Childminders to be regulated within three years

Childminding offers many benefits to children and parents, but until now has received little formal recognition by the State, and has remained largely unfunded, unsupported and unregulated, the Minister said
Childminders to be regulated within three years

Parents who use childminders will be able to access subsidies under the National Childcare Scheme as part of the plan which is focused mainly on the thousands of childminders who care for children in the childminder’s home.

Childminders are facing regulation within three years under the terms of a new government action plan announced this evening.

Parents who use childminders will also be able to access subsidies under the National Childcare Scheme as part of the plan which is focused mainly on the thousands of childminders who care for children in the childminder’s home — a sector where fewer than 80 of the estimated 15,000 childminders are registered by Tusla.

The National Action Plan for Childminding, launched by the Minister for Children Roderic O’Gorman, aims to improve access to high-quality and affordable early learning and care and school-age childcare through childminding.

Childminding offers many benefits to children and parents, but until now has received little formal recognition by the State, and has remained largely unfunded, unsupported and unregulated, the Minister said.

“Until now there has been very little State support for childminding or public recognition of the important role that childminders play,” he said.

Children's Minister Roderic O'Gorman.
Children's Minister Roderic O'Gorman.

“This National Action Plan, which stresses the distinctive features of childminding, will open up a range of supports to childminders and will bring many benefits to children, to their parents, and to childminders themselves.”

The plan sets out a phased approach to bringing childminders within the scope of State-funded supports and regulation by 2028.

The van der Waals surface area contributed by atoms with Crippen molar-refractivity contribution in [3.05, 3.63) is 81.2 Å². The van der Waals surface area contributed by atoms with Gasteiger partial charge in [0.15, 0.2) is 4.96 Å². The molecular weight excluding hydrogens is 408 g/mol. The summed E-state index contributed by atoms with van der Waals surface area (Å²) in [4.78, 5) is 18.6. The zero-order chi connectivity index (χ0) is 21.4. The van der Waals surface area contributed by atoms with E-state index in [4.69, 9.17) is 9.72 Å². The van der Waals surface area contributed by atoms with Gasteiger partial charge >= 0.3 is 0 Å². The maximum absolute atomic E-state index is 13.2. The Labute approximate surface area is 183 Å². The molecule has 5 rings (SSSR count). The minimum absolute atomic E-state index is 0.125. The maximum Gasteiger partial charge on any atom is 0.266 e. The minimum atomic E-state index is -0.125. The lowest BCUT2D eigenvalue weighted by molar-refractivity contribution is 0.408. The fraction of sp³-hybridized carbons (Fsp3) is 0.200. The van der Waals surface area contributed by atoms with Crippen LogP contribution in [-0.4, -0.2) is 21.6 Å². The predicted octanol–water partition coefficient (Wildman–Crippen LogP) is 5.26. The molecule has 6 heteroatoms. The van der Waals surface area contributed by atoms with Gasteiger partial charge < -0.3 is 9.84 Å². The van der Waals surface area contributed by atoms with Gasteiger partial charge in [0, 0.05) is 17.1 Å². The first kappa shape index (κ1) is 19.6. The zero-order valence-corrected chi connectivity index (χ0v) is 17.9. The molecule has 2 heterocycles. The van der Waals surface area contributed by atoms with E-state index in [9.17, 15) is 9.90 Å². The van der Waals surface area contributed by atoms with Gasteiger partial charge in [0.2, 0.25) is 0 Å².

It is not primarily concerned with childminders or nannies who work in the child’s home, or with au pairs, but it does include proposals to develop information and training resources in relation to the use of nannies and au pairs.

Regulations will not be extended to those who solely care for children who are related to them.

But the government does plan to extend regulation within the first two to three years of the plan to childminders who care for children in the childminder’s own home.

The plan recognises the home and family settings in which childminders operate, and includes plans for new regulations and training that are specific to childminding, the amendment of legislation to allow childminders to register with Tusla, and a review of the funding and financial supports available for childminders.

The government accepts that it does not know how many childminders there are working in Ireland today.

Based on CSO data on childcare use by parents and the limited evidence available on the average number of children with each childminder, the action plan estimates that there are about 15,000 childminders caring for children in the childminder’s home. However, fewer than 80 childminders are registered with Tusla.

Registration exemptions 

At the moment, most childminders are exempt from the requirement to register with Tusla, as a result of long-standing exemptions in the Child Care Act 1991.

These exemptions include those who care for family members, those who care for children from just one family, those who care for fewer than seven children (provided no more than three are of pre-school age) in the childminder’s home at any one time.

And registration requirements also do not apply to those who care for children in the children’s own home. In these cases, they are regarded as employees of the children’s parents.

The action plan has been launched on the back numerous reports, consultations and working group recommendations dating back to 2016.

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